5) Lower limb examination: varicose vein & flat foot in virginal prolapse.
6) Local examination: – Inspection,
– Special tests.
a) For stress incontinence: on coughing, inspect urethral meatus.
b) For prolapsed mass: on straining comment on :
♦ The type of prolapse:
Vaginal: no cervix is detected.
Uterine: cervical os is seen (if seen 2nd or 3rd degree).
♦ Trophic ulcers if present.
c) For perineum: * intact or deficient. * intergluteal cleft.
a) For hidden stress incontinence: after reduction of the prolapsed mass & ask your patient to cough (Youssef’s test).
b) For the prolapsed mass: PV examination.
Differentiates anteriorly between cystocele & urethrocele.
Differentiates posteriorly between rectocele & enterocele.
Differentiates no prolapse & 1st degree by external os level.
Differentiates between 2nd degree & 3rd degree by finger test.
c) Tone of levator ani muscle:
♦ Feel the tone then ask the patient to contract her pelvic floor to feel levator action (levator test).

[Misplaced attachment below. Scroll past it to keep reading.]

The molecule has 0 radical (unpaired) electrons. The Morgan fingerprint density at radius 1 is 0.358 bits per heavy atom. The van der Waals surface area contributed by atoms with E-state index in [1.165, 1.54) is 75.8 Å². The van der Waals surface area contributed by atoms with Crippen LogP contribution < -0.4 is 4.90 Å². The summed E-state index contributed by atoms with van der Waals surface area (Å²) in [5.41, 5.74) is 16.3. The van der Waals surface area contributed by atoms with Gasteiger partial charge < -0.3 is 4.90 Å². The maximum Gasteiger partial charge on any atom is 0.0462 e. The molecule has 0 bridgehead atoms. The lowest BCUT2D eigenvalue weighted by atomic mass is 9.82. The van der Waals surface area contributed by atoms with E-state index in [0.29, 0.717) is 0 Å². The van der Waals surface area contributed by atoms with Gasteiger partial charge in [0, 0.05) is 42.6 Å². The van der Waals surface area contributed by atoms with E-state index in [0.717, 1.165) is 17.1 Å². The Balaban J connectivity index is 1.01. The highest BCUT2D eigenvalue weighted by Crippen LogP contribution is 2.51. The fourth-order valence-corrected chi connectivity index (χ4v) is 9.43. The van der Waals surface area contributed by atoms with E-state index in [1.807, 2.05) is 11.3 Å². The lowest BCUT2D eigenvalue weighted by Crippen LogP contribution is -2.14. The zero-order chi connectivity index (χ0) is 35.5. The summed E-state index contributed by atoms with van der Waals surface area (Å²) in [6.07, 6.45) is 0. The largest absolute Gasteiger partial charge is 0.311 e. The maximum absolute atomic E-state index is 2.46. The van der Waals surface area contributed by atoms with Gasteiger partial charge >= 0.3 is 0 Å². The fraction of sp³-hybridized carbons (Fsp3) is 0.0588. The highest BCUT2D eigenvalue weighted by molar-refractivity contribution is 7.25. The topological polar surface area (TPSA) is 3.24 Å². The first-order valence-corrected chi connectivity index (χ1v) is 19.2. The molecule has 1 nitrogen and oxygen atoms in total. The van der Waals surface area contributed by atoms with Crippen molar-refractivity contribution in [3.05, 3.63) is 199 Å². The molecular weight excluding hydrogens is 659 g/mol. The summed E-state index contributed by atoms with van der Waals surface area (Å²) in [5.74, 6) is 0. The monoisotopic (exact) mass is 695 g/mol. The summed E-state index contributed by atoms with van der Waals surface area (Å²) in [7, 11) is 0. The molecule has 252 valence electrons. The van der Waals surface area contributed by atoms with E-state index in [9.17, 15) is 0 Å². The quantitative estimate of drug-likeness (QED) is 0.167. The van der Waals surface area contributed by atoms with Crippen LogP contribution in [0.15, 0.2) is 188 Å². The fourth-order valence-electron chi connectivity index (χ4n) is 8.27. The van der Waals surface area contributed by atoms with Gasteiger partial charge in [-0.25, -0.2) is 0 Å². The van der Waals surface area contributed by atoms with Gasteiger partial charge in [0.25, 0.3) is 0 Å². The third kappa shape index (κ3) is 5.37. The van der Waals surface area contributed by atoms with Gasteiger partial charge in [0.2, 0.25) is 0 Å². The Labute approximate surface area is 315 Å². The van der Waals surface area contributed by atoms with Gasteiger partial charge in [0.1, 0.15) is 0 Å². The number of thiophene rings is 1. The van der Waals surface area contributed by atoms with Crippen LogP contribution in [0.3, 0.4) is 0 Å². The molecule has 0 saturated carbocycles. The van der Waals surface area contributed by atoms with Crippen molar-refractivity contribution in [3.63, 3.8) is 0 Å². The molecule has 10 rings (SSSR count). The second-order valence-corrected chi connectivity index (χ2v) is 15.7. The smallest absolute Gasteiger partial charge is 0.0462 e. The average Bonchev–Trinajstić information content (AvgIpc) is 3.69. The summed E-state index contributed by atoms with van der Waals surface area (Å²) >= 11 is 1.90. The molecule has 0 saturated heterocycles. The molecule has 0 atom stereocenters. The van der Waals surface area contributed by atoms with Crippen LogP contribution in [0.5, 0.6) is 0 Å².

d) PR examination: is it rectocele or enterocele.
e) Complete bimanual examination: Feel uterus & adnexa.
♦ Catheter enters urethrocele and cystocele.
♦ Differentiates it from other anterior vaginal wall swellings.
b) Q-Tip test: urethral hypermobility in urethrocele (angle > 20º).
c) Speculum examination
♦ Visualize interior of vagina and detects cervical lesions.
d) Sound: detects supravaginal elongation of the cervix.
e) Malpus test: combined PR & PV examination.
♦ Value: differentiates between rectocele & enterocele.
♦ Method: in standing position, put the middle finger in the vagina & index finger in the rectum.
♦ Result: in cases of enterocele, mass descends separating the 2 fingers on straining.
1) Hb: as this condition treated by a bloody operation.
2) Urological investigations:
Urine analysis, culture & sensitivity.
IVP: done in cases of 3rd degree.